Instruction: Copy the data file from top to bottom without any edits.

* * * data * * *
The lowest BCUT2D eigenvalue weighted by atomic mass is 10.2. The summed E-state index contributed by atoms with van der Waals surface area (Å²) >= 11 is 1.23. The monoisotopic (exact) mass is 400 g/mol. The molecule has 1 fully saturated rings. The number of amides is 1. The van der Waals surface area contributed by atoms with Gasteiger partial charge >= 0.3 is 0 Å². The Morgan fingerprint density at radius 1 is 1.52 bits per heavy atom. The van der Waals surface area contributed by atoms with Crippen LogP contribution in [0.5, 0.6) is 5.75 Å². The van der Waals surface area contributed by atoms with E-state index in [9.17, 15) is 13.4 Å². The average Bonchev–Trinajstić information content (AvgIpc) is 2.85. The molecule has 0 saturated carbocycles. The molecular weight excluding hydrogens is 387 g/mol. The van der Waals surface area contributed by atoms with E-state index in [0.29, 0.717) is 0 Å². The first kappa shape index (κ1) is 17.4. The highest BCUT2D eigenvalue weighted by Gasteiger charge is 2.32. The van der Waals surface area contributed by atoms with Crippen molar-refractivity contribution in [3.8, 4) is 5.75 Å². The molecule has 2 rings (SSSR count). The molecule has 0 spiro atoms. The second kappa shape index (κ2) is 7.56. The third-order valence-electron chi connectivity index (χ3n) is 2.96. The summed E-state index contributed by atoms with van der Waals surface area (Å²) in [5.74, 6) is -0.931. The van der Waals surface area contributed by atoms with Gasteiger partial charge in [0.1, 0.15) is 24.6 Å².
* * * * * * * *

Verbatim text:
The lowest BCUT2D eigenvalue weighted by atomic mass is 10.2. The summed E-state index contributed by atoms with van der Waals surface area (Å²) >= 11 is 1.23. The monoisotopic (exact) mass is 400 g/mol. The molecule has 1 fully saturated rings. The number of amides is 1. The van der Waals surface area contributed by atoms with Gasteiger partial charge >= 0.3 is 0 Å². The Morgan fingerprint density at radius 1 is 1.52 bits per heavy atom. The van der Waals surface area contributed by atoms with Crippen LogP contribution in [0.5, 0.6) is 5.75 Å². The van der Waals surface area contributed by atoms with E-state index in [9.17, 15) is 13.4 Å². The average Bonchev–Trinajstić information content (AvgIpc) is 2.85. The molecule has 0 saturated carbocycles. The molecular weight excluding hydrogens is 387 g/mol. The van der Waals surface area contributed by atoms with E-state index in [0.29, 0.717) is 0 Å². The first kappa shape index (κ1) is 17.4. The highest BCUT2D eigenvalue weighted by Gasteiger charge is 2.32. The van der Waals surface area contributed by atoms with Crippen molar-refractivity contribution in [3.8, 4) is 5.75 Å². The molecule has 2 rings (SSSR count). The molecule has 0 spiro atoms. The second kappa shape index (κ2) is 7.56. The third-order valence-electron chi connectivity index (χ3n) is 2.96. The summed E-state index contributed by atoms with van der Waals surface area (Å²) in [5.74, 6) is -0.931. The van der Waals surface area contributed by atoms with Gasteiger partial charge in [0.1, 0.15) is 24.6 Å².